brokkr eitri norse mythology

Brokkr and Eitri are the two dwarves who created three magical objects for the Aesir

In Gods and Creatures by Skjalden

Brokkr and Eitri are two dwarves that live inside the mountains of Svartalfheim is a big network of caves and tunnels. Brokkr and Eitri are famous for having created three precious objects for the Aesir in a bet with the trickster Loki.

Loki had bet his head that the dwarf brothers Brokkr and Eitri could not make anything as fine or useful as the amazing objects that the Sons of Ivaldi had made.

It was Ivaldi’s sons who are known for having made Gungnir, the spear of Odin, Skidbladnir, the ship of Freyr, and the golden hair for the goddess Sif.

In this bet with Loki, Brokkr and Eitri crafted a magical boar named Gullinbursti with beautiful golden bristles. The boar was made entirely from gold, and it shines so bright that it turns night into day wherever it travels, the boar can also run better than any horse through water or air, of course, except Odin’s horse Sleipnir.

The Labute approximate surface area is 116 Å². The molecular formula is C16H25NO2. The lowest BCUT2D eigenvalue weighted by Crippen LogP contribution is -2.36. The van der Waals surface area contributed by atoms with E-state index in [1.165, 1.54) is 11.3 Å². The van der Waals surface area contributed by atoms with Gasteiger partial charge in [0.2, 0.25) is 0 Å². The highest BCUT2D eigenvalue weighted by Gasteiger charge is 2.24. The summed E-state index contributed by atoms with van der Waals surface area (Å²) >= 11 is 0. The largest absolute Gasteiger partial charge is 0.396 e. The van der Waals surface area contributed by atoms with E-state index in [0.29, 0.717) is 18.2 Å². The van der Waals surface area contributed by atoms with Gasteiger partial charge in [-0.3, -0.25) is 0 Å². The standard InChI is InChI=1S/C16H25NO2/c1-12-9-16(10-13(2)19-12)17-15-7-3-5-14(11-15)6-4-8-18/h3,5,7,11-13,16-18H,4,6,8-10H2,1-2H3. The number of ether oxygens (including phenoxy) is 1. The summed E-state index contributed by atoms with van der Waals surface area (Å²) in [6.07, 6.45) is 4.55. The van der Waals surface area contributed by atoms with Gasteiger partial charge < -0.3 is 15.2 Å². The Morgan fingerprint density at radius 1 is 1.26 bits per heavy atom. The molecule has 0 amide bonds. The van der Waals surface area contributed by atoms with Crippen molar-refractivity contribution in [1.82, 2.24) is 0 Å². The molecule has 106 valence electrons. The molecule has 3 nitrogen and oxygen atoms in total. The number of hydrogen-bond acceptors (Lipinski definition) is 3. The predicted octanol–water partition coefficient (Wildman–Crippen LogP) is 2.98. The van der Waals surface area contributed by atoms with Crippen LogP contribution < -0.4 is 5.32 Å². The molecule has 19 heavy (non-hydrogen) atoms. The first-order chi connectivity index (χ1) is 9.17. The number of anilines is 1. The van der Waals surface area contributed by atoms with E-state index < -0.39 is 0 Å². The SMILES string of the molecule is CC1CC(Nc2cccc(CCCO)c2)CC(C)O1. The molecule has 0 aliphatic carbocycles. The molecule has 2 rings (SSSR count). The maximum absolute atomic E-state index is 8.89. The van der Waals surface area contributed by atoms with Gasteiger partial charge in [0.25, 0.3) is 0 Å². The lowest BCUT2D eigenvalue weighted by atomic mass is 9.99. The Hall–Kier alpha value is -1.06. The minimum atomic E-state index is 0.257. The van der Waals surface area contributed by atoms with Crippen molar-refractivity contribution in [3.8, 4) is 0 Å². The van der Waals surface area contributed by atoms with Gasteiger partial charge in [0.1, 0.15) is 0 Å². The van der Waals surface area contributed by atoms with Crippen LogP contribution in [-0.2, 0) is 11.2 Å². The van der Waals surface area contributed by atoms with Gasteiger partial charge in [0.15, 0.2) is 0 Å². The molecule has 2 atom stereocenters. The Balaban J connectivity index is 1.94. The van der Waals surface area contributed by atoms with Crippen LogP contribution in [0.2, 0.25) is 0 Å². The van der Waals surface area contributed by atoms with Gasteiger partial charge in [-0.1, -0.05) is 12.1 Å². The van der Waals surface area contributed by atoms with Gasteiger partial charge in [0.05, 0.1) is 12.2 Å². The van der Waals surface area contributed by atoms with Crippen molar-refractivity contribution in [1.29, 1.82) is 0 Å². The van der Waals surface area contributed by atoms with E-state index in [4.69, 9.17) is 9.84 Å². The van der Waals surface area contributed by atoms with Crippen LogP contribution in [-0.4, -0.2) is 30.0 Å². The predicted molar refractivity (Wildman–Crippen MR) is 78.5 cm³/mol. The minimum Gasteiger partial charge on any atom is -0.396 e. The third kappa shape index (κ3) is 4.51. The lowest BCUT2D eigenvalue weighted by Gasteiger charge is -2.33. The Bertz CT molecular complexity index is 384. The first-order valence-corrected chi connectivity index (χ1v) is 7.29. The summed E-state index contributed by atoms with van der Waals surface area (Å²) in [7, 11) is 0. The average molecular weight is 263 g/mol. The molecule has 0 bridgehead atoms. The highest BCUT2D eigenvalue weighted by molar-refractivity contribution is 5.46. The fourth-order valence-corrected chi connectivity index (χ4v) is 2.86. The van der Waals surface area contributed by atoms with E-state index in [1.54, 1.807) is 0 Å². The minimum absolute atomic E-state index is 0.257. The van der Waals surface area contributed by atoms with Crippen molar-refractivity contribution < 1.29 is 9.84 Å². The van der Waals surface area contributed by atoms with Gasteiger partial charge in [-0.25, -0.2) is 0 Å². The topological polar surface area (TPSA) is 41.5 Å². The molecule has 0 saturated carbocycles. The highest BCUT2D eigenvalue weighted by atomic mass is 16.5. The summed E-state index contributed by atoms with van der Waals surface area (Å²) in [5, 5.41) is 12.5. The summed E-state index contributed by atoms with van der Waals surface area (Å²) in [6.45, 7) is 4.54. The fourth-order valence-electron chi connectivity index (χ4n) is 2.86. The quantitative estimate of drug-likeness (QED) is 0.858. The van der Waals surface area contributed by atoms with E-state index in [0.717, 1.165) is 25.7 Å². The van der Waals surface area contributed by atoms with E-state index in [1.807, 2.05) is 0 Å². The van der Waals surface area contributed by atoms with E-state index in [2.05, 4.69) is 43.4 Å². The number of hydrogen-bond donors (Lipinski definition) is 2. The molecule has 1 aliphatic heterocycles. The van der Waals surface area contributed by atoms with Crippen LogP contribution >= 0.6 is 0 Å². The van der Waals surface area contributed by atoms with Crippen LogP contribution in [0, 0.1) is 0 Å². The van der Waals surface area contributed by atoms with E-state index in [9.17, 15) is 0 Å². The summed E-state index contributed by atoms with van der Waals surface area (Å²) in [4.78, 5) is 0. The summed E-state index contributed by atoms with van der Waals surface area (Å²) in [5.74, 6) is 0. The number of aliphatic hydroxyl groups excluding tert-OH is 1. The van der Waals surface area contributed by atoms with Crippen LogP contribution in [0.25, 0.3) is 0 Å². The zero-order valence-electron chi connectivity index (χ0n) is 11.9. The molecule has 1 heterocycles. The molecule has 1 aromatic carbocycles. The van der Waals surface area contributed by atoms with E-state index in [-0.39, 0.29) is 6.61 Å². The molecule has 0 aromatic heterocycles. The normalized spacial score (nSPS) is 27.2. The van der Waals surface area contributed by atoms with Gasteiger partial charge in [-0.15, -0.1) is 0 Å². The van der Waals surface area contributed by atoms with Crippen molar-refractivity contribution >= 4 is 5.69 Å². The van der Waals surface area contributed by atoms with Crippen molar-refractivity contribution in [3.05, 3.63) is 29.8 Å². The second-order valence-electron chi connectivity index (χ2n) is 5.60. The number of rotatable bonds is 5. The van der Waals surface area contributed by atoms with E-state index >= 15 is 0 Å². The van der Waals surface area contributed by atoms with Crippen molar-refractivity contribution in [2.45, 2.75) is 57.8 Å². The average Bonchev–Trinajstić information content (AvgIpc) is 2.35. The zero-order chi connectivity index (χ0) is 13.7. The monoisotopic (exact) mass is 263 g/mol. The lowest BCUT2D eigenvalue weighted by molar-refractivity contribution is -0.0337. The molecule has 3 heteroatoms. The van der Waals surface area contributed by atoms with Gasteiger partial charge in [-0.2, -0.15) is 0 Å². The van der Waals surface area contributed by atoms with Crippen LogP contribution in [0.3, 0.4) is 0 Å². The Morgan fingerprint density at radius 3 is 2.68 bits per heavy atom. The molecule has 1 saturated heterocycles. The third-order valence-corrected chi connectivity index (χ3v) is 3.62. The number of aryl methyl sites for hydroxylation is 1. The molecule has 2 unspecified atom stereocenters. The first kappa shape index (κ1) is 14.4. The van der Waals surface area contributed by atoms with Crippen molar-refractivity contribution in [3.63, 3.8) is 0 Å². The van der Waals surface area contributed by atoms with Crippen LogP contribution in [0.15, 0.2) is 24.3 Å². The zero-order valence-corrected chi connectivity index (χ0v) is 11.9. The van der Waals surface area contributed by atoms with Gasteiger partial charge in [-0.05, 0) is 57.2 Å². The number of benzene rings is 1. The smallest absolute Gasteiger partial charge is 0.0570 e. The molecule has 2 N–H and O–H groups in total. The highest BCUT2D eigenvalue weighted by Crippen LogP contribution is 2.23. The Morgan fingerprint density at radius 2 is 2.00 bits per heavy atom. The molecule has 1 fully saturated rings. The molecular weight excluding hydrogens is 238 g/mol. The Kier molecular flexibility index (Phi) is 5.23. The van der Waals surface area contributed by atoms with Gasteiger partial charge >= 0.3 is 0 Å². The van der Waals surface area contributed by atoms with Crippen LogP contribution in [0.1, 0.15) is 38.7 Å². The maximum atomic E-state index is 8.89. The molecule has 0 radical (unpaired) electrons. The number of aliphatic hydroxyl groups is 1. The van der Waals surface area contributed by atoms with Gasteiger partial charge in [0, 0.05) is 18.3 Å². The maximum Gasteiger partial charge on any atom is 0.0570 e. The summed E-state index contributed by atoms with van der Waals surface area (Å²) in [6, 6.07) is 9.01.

The two brothers also crafted the enchanted golden ring Draupnir, this ring was gifted to the god of war, Odin. This ring is very unique because it has the ability to multiply itself: Every ninth night, eight new rings will ‘drip’ from Draupnir, each one of the rings has the same size and weight as the original ring.

The third object was the hammer Mjölnir, which would become Thor’s mighty hammer which he uses to slay many jötnar (giants). But the hammer also has the ability to revive, which Thor has used to bring his two goats Tanngrisnir and Tanngnjóstr back from the dead. An example of this can be seen in Thor’s journey to Utgard, where he stopped at a farm to rest for the night.


Jesse Byock (2005) Snorri Sturluson, The Prose Edda. 1st. edition. London, England: Penguin Books Ltd. ISBN-13 978-0-140-44755-2

Anthony Faulkes (1995) Snorri Sturluson, Edda. 3rd. edition. London, England: Everyman J. M. Dent. ISBN-13 978-0-4608-7616-2

Lee M. Hollander (1962) The Poetic Edda. 15th. edition. Texas, USA: University Research Institute of the University of Texas. ISBN 978-0-292-76499-6